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William Herschel Museum, 19 New King Street, Bath. This is where the Planet Uranus was discovered by observing a green coloured star from the garden of this property. He was also the discoverer of Infra-red radiation, developed the theory of nebulas and the evolution of stars. He catalogued many binary stars and made important modifications to the reflecting telescope. Allow 2 - 3 hrs for the visit.
Herstmonceux Observatory, Hailsham, E Sussex. A great place to visit, allow a whole day. The site includes a hands-on science centre, giant telescopes, and sometimes an on site planetarium / lectures. Allow 4 - 5 hrs for the visit.
Greenwich Observatory, Greenwich, London; Britain's oldest 'modern' astronomical observatory where the time zones of the world originated and full navigation at sea mastered. The museum is once again free, a small charge is made for the new high tech planetarium. Access available to the main telescope, the famous Octagon Room, and the original Harrison Clocks on display. Stand on the zero degrees meridian line; centre of the world time zones. The Maritime Museum and the River Thames is a short walk away down the hill. Allow at least 3-5 hrs for your visit.
Isaac Newton's Home, Woolsthorpe, Lincolnshire. Newton spent a large portion of his life here. It is said he discovered the nature of light and invented the Reflecting Telescope from this house. Includes a gift shop. Allow 3 hrs for the visit
Jodrell Bank Radio Telescope, near Withington, Cheshire; Was once the world's largest steerable radio telescope. Easy to find 5 mins off the M6 junction 18. The site comprises of a hands-on child friendly science centre, gift shop etc. Allow 4-6 hrs for the visit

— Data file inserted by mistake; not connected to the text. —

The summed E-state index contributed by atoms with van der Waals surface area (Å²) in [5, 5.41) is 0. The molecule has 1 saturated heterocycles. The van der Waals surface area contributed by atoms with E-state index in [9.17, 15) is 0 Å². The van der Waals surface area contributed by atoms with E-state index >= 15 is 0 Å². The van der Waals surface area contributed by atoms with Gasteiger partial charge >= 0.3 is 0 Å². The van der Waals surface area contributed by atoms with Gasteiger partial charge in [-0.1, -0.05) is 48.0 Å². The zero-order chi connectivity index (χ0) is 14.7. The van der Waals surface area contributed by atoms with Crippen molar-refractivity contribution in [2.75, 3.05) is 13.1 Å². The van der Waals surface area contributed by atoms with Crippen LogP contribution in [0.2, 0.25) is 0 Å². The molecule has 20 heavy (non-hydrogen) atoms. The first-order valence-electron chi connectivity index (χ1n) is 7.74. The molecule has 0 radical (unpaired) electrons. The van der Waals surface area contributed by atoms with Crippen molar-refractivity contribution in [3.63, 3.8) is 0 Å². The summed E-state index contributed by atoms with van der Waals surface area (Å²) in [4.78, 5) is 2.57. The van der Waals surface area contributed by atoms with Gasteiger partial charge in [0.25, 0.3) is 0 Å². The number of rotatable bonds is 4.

Stonehenge, Wiltshire; Easy place to find on the A303. Perhaps the oldest large scale observatory in the world. Built in several stages by the Ancient Britons as a giant calender. By using shadows and alignments, the date is known for planting crops etc. It is thought that this was a place of worship and of healing too. Includes a gift shop. Allow 2-3 hrs for the visit.
Rocket Site, Alum Bay, Isle of Wight; This is the home of Britain's rocket test site that eventually launched our own satellite into space from Woomera, Australia. From the 'chairlift' area at Alum Bay, walk or bus to the top of the hill in the distance; the very edge of the island. You will find 'Needle Old Battery' gates. Curve round on the road to the left and the remains of the rocket site will be seen. The site is fully open and free. Explore the underground museum and gift shop. Allow 3 hrs for the visit.
Here is a simple listing of Space related places to visit throughout the UK. Feel free to email with other suggestions not mentioned here. To discover more about each site such as opening times, fees etc, just click on the left picture; - all pics taken by Peter Bassett. All of these sites plus over 50 more are included in our book 'Outer Space in the UK & Ireland.' See the Books page on this website.
Royal Observatory, Edinburgh, Scotland; Home of several telescopes and a planetarium. Allow 3-5 hrs for the visit
Leicester Space Centre, Leicestershire; Just off the M1, but allow a last minute fiddely route through Leicester. Displayed artifacts include British & Russian rockets, flown hardware, space suits, and a high tech planetarium. Allow 4-6hr for the visit